Pages

May 18, 2015

Obama to Limit Military-Style Equipment for Police Forces

 President Obama on Monday will ban the federal provision of some types of military-style equipment to local police departments and sharply restrict the availability of others, administration officials said.

The ban is part of Mr. Obama’s push to ease tensions between law enforcement and minority communities in reaction to the crises in Baltimore; Ferguson, Mo.; and other cities.

He is taking the action after a task force he created in January decided that police departments should be barred from using federal funds to acquire items that include tracked armored vehicles, the highest-caliber firearms and ammunition, and camouflage uniforms. The ban is part of a series of steps the president has made to try to build trust between law enforcement organizations and the citizens they are charged with protecting.  

Mr. Obama planned to promote the effort on Monday during a visit to Camden, N.J. The city, racked by poverty and crime, has become a national model for better relations between the police and citizens after replacing its beleaguered police force with a county-run system that prioritizes community ties. 
SWAT teams were created in the 1960s to combat hostage-takings, sniper shootings, and violent unrest. But today they’re often used in more controversial police work. By Retro Report on Publish Date September 7, 2014. 
Mr. Obama is expected to hold up Camden as a counterpoint to places like Ferguson, where the killing of a young black man by a white police officer last summer and the violent protests that followed exposed long-simmering hostility between law enforcement agencies and minorities in cities around the country.

The trip and the action on military-style equipment are to coincide with the release on Monday of a report from a policing task force that Mr. Obama formed late last year in response to the crisis in Ferguson. The 116-page report calls for law enforcement agencies to “embrace a guardian — rather than a warrior — mind-set to build trust and legitimacy both within agencies and with the public.” It contains dozens of recommendations for agencies throughout the country.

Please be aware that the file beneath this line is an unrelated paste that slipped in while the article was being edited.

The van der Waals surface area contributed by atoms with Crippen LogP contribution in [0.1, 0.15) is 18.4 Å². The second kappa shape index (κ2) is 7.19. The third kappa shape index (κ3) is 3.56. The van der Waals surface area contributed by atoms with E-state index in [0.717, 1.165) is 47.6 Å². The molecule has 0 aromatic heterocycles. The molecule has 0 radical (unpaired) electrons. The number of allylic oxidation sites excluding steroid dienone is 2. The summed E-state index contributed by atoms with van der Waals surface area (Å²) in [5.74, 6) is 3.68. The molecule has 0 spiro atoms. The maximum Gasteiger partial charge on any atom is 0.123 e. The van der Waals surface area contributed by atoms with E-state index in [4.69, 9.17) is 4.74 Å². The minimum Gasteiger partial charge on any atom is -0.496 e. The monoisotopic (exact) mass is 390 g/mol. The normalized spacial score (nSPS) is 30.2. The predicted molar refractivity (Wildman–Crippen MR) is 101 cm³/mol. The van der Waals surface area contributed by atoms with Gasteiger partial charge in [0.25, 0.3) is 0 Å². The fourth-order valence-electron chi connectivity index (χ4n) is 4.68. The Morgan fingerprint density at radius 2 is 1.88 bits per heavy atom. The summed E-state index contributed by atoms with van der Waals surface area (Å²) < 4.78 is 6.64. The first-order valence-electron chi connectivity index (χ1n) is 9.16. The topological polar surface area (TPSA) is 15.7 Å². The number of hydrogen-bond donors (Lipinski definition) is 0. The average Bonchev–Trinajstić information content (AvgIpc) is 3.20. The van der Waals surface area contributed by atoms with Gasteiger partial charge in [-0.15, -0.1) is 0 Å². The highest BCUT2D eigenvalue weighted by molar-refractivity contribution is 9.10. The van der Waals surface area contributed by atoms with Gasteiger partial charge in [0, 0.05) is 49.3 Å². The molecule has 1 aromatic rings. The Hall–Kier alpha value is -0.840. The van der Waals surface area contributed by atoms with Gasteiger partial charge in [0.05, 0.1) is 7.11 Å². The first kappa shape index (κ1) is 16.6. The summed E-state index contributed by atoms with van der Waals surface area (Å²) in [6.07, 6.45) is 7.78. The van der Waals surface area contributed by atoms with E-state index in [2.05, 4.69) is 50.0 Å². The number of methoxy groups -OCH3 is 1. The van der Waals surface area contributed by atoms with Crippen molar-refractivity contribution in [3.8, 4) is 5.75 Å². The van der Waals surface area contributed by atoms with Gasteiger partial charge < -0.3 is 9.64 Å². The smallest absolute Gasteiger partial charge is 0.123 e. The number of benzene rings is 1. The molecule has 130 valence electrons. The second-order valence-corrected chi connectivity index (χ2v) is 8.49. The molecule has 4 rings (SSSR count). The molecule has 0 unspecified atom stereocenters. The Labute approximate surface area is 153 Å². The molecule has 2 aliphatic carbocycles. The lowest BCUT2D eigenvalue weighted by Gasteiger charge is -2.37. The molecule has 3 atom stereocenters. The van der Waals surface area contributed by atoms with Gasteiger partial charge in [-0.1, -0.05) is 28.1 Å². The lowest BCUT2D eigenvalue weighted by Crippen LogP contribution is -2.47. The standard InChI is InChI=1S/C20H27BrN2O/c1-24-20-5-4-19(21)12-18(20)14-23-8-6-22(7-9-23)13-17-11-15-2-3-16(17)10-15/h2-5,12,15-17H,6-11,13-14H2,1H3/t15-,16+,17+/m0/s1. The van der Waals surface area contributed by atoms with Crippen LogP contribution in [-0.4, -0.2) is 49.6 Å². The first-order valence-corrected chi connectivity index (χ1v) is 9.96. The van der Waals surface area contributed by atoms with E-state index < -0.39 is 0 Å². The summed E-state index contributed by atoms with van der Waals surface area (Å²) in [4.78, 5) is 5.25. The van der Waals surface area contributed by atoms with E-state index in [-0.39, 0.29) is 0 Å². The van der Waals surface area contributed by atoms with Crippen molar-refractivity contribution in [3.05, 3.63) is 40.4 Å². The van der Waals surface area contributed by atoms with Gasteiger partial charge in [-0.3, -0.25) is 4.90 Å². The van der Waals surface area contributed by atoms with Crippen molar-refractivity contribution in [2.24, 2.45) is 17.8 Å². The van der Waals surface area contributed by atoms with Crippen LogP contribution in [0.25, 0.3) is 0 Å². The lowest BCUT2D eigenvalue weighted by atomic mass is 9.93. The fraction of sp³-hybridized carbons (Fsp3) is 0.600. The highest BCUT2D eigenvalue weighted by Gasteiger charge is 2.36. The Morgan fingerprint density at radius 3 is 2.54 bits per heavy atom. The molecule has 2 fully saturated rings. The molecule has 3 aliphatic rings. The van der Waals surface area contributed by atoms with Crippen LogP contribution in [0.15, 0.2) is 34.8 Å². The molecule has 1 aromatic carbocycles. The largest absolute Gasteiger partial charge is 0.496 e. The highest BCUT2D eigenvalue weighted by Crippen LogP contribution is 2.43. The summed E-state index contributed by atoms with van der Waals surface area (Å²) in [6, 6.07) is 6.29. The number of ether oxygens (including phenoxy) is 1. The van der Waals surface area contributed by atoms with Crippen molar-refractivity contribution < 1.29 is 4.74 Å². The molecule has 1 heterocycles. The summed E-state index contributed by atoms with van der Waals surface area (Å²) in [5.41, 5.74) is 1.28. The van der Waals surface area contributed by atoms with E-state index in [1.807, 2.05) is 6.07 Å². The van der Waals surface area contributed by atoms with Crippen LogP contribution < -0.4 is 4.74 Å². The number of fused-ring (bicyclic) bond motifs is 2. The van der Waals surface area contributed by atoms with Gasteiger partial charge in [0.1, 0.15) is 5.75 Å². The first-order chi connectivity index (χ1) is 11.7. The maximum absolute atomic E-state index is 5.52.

“We are, without a doubt, sitting at a defining moment in American policing,” Ronald L. Davis, the director of the Office of Community Oriented Policing Services at the Department of Justice, told reporters in a conference call organized by the White House. “We have a unique opportunity to redefine policing in our democracy, to ensure that public safety becomes more than the absence of crime, but it must also include a presence for justice.”

After the terrorist attacks of Sept. 11, 2001, the federal government sharply expanded its efforts to provide police departments with automatic weapons, armored vehicles and other military-style gear through grant programs at the Homeland Security and Justice Departments and transfers from the Defense Department. The programs have enjoyed widespread popularity among lawmakers eager to take steps to protect their communities and constantly in search of ways to steer federal money to their districts and states.

The report from the task force on military equipment cited the police response to the Ferguson unrest as an example of how the “militarization” of police departments can lead to fear and mistrust. In addition to prohibiting some equipment outright, officials said, Mr. Obama accepted the group’s recommendation to impose new restrictions on other military-style items, such as wheeled armored vehicles, pyrotechnics, battering rams and riot gear, and more stringent requirements for training and information collection for departments that acquire them.

“The idea is to make sure that we strike a balance in providing the equipment, which is appropriate and useful and important for local law enforcement agencies to keep the community safe, while at the same time putting standards in place,” said Cecilia Mu├▒oz, the director of Mr. Obama’s Domestic Policy Council. 
The report to be released on Monday represents a two-pronged response to a problem that has emerged as a central predicament for Mr. Obama in recent months. He has struggled to acknowledge the sense of fear, grievance and victimization by the police that dominates many minority communities without seeming to forgive violence or condemn law enforcement with a broad brush.

In doing so, he is grappling with the limits of his power to force changes in police departments around the country, where practices and procedures are varied and the federal government’s ability to influence change can be minimal. The equipment task force stems from an executive order, and its conclusions affect only the material supplied by the federal government, while the policing recommendations are merely a blueprint for what Mr. Obama would like to see happen in jurisdictions throughout the country. 
Mr. Obama on Monday will announce $163 million in grants to encourage police departments to adopt the suggestions. The administration also will launch a “tool kit” for the use of body-worn cameras; the Justice Department created a grant program for law enforcement agencies to purchase them.

SOurce:http://www.nytimes.com 

2 comments:

  1. Perhaps they are beginning to realize that this equipment can be seized by patriots and used against the government, rather than for controlling the populace.

    ReplyDelete
  2. Not at all, he is just changing it up to give the appearance he is doing something, but the cops can still get the stuff, they just have to say why they want it now

    ReplyDelete